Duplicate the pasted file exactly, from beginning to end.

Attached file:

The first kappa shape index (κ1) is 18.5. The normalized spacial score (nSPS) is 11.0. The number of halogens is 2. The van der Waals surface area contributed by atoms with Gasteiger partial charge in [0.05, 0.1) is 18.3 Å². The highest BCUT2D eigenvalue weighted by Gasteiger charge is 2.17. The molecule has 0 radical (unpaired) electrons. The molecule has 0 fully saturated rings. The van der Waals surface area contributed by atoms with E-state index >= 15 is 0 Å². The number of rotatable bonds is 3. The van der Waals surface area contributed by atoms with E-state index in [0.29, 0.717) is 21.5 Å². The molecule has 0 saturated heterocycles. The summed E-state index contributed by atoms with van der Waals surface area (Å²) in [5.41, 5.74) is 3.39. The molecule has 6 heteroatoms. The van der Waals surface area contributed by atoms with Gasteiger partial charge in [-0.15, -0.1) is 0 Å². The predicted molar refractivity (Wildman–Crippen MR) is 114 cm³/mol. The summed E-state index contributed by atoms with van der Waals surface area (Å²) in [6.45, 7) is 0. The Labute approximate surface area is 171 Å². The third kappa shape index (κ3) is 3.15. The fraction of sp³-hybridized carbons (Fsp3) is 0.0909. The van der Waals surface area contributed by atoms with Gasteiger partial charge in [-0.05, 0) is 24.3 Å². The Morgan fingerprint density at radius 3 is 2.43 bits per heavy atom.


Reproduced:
The first kappa shape index (κ1) is 18.5. The normalized spacial score (nSPS) is 11.0. The number of halogens is 2. The van der Waals surface area contributed by atoms with Gasteiger partial charge in [0.05, 0.1) is 18.3 Å². The highest BCUT2D eigenvalue weighted by Gasteiger charge is 2.17. The molecule has 0 radical (unpaired) electrons. The molecule has 0 fully saturated rings. The van der Waals surface area contributed by atoms with E-state index >= 15 is 0 Å². The number of rotatable bonds is 3. The van der Waals surface area contributed by atoms with E-state index in [0.29, 0.717) is 21.5 Å². The molecule has 0 saturated heterocycles. The summed E-state index contributed by atoms with van der Waals surface area (Å²) in [5.41, 5.74) is 3.39. The molecule has 6 heteroatoms. The van der Waals surface area contributed by atoms with Gasteiger partial charge in [-0.15, -0.1) is 0 Å². The predicted molar refractivity (Wildman–Crippen MR) is 114 cm³/mol. The summed E-state index contributed by atoms with van der Waals surface area (Å²) in [6.45, 7) is 0. The Labute approximate surface area is 171 Å². The third kappa shape index (κ3) is 3.15. The fraction of sp³-hybridized carbons (Fsp3) is 0.0909. The van der Waals surface area contributed by atoms with Gasteiger partial charge in [-0.05, 0) is 24.3 Å². The Morgan fingerprint density at radius 3 is 2.43 bits per heavy atom.